There is always a range of interpretation. But no one would interpret Socrates (Plato) as denying that knowledge both a necessary and sufficient condition of virtue.
I never said this would be a good interpretation...I agree with your post where you said that for Socrates, "knowledge is virtue", and am not trying to dispute anything you have said about Socrates/Plato, other than the reference to learning what we were taught in school, because on this matter, people are taught very different things.
I'm only trying to point out that, there are a wide range of interpretations, some of which differ quite significantly, and it is important to not just take one of them as being "correct"; at some point you have to make up your own mind. You have to keep an open mind when reading Plato's works, and when reading others' interpretations. Sometimes it is clear, other times not so much.
As an example, there are many professors throughout academia who still do not agree on The Republic
. Some of high repute will insist that it was Plato's sole intent to construct an actual city in this work. Others of high repute, like Strauss and Bloom thought that this work was really more of a thought experiment for students, and the goal was not to construct a real city. And yet there are many professors who will also teach that the entire thing was written as an analogy for how to best govern the soul (this is how it was in my case).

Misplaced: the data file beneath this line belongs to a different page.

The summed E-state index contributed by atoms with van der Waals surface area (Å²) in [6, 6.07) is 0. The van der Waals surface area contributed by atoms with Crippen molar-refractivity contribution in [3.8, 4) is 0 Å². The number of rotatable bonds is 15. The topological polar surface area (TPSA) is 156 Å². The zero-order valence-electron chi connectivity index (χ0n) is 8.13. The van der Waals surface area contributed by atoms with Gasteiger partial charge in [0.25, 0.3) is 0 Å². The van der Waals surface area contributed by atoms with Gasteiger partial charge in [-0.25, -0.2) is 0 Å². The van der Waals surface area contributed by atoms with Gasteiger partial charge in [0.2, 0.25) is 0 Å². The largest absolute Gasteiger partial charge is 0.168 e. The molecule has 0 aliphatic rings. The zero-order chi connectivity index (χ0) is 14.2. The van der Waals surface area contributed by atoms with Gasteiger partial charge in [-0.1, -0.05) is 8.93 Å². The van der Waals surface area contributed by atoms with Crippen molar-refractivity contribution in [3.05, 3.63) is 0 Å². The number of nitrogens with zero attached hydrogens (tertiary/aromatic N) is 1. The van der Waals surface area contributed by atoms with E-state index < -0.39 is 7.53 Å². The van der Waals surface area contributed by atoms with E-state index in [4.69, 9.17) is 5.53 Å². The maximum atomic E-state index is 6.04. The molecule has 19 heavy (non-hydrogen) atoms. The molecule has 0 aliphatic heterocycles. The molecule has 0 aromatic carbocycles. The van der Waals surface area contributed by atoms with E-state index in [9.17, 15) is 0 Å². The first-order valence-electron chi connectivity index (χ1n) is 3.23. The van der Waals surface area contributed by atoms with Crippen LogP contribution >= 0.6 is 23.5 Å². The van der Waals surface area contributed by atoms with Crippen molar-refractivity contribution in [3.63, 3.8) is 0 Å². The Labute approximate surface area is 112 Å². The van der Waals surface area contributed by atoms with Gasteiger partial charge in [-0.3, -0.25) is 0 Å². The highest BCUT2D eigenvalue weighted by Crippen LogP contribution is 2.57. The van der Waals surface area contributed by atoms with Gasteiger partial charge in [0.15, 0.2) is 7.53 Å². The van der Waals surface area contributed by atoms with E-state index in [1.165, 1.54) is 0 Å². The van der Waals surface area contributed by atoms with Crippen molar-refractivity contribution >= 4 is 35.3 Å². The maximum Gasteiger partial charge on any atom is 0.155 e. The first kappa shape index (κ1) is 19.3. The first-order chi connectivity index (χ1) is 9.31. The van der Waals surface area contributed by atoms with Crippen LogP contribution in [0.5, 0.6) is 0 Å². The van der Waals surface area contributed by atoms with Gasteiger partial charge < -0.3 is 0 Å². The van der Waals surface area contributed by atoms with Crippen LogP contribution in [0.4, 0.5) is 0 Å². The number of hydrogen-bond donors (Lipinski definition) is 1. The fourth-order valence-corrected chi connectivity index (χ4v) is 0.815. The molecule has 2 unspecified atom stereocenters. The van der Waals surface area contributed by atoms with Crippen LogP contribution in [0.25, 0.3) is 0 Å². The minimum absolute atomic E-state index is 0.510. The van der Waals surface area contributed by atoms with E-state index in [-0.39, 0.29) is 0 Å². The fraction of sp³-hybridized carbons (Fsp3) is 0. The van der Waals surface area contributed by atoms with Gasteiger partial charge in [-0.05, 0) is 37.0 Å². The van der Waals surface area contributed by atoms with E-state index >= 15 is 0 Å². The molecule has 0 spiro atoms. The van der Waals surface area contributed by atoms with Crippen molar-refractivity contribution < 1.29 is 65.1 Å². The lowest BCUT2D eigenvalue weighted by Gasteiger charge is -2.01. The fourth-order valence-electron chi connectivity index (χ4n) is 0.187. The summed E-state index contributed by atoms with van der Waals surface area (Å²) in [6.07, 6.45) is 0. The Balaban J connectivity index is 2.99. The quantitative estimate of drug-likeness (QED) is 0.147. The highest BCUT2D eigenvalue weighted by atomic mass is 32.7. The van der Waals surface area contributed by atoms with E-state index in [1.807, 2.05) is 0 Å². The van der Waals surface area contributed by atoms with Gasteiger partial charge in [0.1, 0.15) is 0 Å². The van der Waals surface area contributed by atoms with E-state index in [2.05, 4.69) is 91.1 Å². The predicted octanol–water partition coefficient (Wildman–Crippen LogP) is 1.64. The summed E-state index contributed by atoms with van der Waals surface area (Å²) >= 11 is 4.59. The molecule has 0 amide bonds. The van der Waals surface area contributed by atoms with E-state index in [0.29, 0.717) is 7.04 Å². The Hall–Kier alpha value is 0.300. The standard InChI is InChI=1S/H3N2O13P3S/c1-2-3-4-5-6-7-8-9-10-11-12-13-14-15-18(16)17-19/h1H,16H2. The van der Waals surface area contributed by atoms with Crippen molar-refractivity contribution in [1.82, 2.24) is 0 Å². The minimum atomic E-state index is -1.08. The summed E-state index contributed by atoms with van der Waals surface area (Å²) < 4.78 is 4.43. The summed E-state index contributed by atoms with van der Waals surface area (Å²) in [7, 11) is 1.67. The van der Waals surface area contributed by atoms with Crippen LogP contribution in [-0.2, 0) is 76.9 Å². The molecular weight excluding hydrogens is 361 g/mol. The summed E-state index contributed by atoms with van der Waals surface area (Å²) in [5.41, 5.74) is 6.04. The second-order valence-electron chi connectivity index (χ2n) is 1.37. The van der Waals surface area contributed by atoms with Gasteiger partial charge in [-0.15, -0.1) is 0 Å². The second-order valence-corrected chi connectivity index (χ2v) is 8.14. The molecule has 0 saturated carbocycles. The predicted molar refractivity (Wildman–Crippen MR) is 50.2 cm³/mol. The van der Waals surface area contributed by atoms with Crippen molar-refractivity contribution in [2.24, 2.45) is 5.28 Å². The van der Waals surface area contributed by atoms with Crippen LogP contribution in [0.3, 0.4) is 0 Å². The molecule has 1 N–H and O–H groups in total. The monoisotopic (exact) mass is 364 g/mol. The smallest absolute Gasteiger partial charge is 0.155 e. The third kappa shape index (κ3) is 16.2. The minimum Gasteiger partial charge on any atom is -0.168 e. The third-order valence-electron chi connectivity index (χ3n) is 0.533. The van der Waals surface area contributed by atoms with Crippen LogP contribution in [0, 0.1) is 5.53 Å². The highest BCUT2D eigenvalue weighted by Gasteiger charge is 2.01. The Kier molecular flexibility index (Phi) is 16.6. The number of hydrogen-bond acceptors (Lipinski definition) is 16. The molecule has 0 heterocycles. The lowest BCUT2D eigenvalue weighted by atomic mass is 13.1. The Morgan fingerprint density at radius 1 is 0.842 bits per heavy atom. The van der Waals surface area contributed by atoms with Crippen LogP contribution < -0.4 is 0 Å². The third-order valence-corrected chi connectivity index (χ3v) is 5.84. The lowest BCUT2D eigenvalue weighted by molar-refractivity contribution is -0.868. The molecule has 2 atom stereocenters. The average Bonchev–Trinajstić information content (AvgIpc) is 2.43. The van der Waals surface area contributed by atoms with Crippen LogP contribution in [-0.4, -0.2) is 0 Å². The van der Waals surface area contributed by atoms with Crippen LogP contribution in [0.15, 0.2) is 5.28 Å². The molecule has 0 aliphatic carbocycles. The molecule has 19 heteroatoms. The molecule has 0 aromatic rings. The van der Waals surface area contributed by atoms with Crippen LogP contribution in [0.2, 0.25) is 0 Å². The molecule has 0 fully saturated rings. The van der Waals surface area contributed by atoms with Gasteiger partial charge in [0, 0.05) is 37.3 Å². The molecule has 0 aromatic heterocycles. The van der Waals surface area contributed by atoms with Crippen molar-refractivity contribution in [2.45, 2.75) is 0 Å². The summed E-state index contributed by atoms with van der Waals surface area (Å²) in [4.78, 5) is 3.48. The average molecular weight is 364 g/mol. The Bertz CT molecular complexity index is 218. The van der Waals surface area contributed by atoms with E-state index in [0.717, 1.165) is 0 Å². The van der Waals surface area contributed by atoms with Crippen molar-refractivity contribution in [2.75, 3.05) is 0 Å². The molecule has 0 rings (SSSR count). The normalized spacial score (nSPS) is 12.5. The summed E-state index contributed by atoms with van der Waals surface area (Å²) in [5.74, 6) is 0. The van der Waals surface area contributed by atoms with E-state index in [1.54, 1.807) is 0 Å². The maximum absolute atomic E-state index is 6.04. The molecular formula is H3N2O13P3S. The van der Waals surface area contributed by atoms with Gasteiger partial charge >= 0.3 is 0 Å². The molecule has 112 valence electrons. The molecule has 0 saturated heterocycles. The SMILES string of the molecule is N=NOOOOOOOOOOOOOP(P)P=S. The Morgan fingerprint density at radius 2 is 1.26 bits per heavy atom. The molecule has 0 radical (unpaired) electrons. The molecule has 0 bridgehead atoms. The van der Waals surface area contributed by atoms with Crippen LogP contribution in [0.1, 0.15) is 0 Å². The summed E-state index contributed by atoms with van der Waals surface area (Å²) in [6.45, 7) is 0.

Some people might say that Plato's intent was not important, but of course there's a huge difference in interpretation depending on what you think the intent was. There is good evidence to support all of these interpretations of the republic...so which one is right?
Certainly, when in the course of the dialogue we learn at least what are the wrong answers.
Indeed we do...and this is definitely progress.